Majority of Latino Parents Support Vaccine Requirements for Kids, Educational Staff to Return to In-Person Schooling
New survey reveals Latino parents among most likely to have children vaccinated, have growing concern for safety amid the rising presence of delta variant.
WASHINGTON, DC – An overwhelming majority of Latino parents support policies that require all students and educational staff to be vaccinated for in-person schooling, according to a new survey by UnidosUS (formerly the National Council of La Raza) of Latino parents about evolving perceptions of the COVID-19 pandemic and vaccines.
More than 5 million children have tested positive for COVID-19 since the onset of the pandemic. Most Latino parents— nearly 90%— are increasingly concerned that their children will become seriously ill from COVID-19, and 7 in 10 (70%) expressed support for requiring that all students and staff be vaccinated for children to safely return to school, according to the survey.
As the delta variant continues to spread across the country, risks for infection are increasing for Latino children who are back in school and remain unvaccinated. According to the Centers for Disease Control and Prevention (CDC), Latino children are more than three times as likely to be hospitalized for COVID-19 than non-Hispanic white children.
On the positive side, Latino parents are more likely to have vaccinated their eligible children. More than 6 in 10 Latino parents (62%) have vaccinated their eligible children, compared to 41% of parents overall.
“The bottom line is that Latino parents—like all parents—want their kids to be safe and healthy,” said Rita Carreón, Vice President for Health at UnidosUS. “For most, that means requiring teachers and classmates to be vaccinated and protected against COVID-19.”
However, the lack of clear information about the safety and effectiveness of the vaccines for children appears to be a persistent concern among Latino parents, our findings show. Among Latino parents with children under 12, 3 in 4 (75%) have concerns about the safety of the vaccines and their potential side effects. That could translate to lower vaccination rates in the short-term with emergency authorization for younger children on the horizon.
This underscores the need for increased access to credible and accurate information about vaccine safety. Our survey findings show that vaccine-hesitant Hispanic parents rely on trusted authorities for clarity on vaccine safety. Nearly two-thirds of Latino parents say they trust their doctors on vaccine guidance, and among Latino parents with children under 12, 4 in 10 (40%) say their child’s doctor has already recommended that they vaccinate their child once authorized.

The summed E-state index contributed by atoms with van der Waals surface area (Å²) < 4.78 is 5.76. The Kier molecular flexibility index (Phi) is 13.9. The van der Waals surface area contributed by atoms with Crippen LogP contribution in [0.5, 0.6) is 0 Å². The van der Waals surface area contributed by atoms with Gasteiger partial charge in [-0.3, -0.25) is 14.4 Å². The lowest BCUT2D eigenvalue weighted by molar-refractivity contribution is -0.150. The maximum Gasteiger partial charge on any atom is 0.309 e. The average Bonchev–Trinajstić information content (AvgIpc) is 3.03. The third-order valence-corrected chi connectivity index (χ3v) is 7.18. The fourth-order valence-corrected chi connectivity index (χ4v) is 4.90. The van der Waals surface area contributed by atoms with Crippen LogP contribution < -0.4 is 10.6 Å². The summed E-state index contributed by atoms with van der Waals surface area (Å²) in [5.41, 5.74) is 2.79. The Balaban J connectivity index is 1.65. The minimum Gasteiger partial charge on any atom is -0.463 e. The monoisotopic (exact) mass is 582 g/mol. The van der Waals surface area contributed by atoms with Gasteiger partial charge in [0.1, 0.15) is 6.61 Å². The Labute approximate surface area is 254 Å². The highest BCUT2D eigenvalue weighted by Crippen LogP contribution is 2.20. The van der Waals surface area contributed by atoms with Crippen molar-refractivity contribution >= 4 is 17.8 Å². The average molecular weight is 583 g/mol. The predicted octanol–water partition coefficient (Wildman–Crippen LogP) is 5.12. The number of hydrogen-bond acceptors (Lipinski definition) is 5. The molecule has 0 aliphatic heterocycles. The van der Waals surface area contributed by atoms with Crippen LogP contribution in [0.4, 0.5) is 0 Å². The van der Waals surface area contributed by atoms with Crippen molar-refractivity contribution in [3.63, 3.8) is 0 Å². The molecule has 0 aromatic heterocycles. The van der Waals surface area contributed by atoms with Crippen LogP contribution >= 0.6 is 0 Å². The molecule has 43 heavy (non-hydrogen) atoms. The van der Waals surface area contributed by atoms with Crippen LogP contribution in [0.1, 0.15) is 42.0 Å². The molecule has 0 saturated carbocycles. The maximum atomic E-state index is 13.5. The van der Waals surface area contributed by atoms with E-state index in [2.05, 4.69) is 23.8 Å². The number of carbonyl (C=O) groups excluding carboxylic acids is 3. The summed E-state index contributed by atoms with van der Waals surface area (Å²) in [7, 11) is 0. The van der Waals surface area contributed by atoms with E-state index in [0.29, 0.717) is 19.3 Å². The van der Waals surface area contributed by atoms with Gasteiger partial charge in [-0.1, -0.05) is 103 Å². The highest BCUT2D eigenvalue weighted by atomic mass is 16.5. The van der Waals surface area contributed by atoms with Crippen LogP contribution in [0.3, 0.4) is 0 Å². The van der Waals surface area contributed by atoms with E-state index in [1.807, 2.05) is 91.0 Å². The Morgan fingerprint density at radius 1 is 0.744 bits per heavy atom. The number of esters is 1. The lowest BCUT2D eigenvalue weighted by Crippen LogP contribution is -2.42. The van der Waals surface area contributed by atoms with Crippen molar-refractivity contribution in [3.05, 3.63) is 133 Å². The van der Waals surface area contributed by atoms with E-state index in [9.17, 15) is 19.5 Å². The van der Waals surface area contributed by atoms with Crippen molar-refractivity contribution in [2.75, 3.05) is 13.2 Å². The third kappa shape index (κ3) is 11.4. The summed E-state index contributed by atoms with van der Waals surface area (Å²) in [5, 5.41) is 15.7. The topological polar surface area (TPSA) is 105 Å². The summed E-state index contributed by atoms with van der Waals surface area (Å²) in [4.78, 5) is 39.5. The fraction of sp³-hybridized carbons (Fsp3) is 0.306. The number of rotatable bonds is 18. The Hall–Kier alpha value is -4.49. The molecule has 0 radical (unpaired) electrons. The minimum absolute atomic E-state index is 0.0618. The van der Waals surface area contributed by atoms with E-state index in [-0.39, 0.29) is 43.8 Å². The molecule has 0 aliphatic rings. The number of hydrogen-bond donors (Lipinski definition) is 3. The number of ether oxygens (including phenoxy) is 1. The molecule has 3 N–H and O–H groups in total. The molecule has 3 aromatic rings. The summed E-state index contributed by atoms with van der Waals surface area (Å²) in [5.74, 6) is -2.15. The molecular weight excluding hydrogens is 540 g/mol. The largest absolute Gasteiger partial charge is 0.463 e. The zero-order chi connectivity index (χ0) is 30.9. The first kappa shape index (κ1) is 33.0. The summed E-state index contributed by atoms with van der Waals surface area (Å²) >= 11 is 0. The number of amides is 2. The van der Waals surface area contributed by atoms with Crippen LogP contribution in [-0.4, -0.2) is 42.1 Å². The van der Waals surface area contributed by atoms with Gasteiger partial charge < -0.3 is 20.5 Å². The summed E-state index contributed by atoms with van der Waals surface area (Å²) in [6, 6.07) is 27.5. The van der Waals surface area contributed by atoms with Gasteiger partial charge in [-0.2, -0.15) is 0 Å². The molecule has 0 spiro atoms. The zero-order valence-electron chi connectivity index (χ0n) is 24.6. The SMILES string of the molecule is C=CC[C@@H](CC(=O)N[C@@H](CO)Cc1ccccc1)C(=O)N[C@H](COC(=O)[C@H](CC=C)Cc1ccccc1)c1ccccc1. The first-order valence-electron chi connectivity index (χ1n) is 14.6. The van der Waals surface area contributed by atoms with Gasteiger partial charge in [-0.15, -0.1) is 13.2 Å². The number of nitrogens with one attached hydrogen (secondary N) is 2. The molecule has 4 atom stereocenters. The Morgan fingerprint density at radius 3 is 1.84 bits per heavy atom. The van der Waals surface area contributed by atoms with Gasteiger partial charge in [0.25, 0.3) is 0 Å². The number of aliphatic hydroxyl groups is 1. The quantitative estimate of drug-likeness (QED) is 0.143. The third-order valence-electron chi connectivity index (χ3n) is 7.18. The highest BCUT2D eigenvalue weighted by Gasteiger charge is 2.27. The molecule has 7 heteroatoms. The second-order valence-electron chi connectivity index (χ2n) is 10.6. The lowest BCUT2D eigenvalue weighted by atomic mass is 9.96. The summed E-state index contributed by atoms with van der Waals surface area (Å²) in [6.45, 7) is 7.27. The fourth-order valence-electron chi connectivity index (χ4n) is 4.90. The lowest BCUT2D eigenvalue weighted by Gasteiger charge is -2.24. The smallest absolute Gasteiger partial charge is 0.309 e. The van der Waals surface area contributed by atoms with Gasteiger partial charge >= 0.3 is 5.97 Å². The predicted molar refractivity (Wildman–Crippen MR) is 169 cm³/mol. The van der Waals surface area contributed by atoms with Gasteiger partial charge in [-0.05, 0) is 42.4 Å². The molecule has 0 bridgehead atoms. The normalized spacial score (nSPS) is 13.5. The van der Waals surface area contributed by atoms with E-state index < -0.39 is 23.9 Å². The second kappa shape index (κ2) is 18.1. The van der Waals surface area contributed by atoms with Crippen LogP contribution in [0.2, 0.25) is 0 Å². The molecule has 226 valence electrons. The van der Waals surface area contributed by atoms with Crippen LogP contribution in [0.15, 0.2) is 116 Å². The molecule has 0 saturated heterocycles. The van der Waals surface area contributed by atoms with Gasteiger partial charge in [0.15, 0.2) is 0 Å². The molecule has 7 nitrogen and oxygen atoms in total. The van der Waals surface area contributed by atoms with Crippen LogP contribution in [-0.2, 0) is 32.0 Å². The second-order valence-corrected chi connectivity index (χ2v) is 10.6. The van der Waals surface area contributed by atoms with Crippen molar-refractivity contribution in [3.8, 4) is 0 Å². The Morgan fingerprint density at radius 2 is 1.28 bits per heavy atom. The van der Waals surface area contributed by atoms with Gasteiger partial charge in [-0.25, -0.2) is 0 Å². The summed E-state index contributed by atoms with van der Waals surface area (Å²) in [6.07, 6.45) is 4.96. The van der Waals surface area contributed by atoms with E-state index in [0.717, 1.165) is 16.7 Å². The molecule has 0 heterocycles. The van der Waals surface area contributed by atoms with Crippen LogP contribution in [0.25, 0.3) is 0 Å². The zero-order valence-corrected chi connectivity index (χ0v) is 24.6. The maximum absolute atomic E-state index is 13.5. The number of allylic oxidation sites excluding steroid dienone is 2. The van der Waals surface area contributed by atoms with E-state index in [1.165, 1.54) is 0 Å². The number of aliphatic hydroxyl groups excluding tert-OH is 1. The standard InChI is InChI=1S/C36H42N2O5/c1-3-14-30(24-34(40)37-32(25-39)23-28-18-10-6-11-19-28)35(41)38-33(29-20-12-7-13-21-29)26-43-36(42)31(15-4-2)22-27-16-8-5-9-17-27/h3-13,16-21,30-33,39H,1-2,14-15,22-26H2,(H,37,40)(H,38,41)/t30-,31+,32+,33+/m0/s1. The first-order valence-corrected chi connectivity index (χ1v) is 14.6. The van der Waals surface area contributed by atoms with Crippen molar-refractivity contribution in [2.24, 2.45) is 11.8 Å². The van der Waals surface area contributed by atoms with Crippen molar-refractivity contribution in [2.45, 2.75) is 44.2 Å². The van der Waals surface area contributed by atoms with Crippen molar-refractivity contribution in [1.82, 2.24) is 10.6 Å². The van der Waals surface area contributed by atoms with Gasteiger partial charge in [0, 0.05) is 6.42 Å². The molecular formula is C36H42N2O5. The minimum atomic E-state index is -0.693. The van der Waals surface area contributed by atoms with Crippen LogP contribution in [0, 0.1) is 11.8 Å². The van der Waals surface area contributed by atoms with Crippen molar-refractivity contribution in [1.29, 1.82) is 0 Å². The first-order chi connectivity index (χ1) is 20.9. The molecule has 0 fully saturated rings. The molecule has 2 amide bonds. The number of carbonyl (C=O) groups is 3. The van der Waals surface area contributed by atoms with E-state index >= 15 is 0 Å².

“Misinformation about vaccine safety remains a barrier for Latinos and other unvaccinated Americans looking to protect their families,” Carreón said. “It remains critical that factual, clear and evidence-based guidance on vaccines makes its way to Latino parents so they can make informed decisions about their children’s health.”
About the poll
UnidosUS conducted a poll from August 12-21, 2021 via telephone and online among 1,478 Latino parents with children ages 18 and younger. Among them, 1,053 have children age 11 or younger, and 746 have children between 12 and 18 years of age. The poll included state oversamples of respondents in Arizona, California, Florida, and Texas. The poll included non-citizens and was conducted in English and Spanish.
The full survey can be found here.
Learn more about UnidosUS’ Esperanza Hope for All campaign, an institution-wide initiative to mitigate the health, economic, and education effects of the coronavirus pandemic on Latinos. The campaign leverages our institution’s advocacy, public health response, and Affiliate network to promote vaccine awareness, confidence, and acceptance among Hispanic communities across the country.
UnidosUS, previously known as NCLR (National Council of La Raza), is the nation’s largest Hispanic civil rights and advocacy organization. Through its unique combination of expert research, advocacy, programs, and an Affiliate Network of nearly 300 community-based organizations across the United States and Puerto Rico, UnidosUS simultaneously challenges the social, economic, and political barriers that affect Latinos at the national and local levels. For more than 50 years, UnidosUS has united communities and different groups seeking common ground through collaboration, and that share a desire to make our country stronger. For more information on UnidosUS, visit www.unidosus.org or follow us on Facebook, Instagram, and Twitter.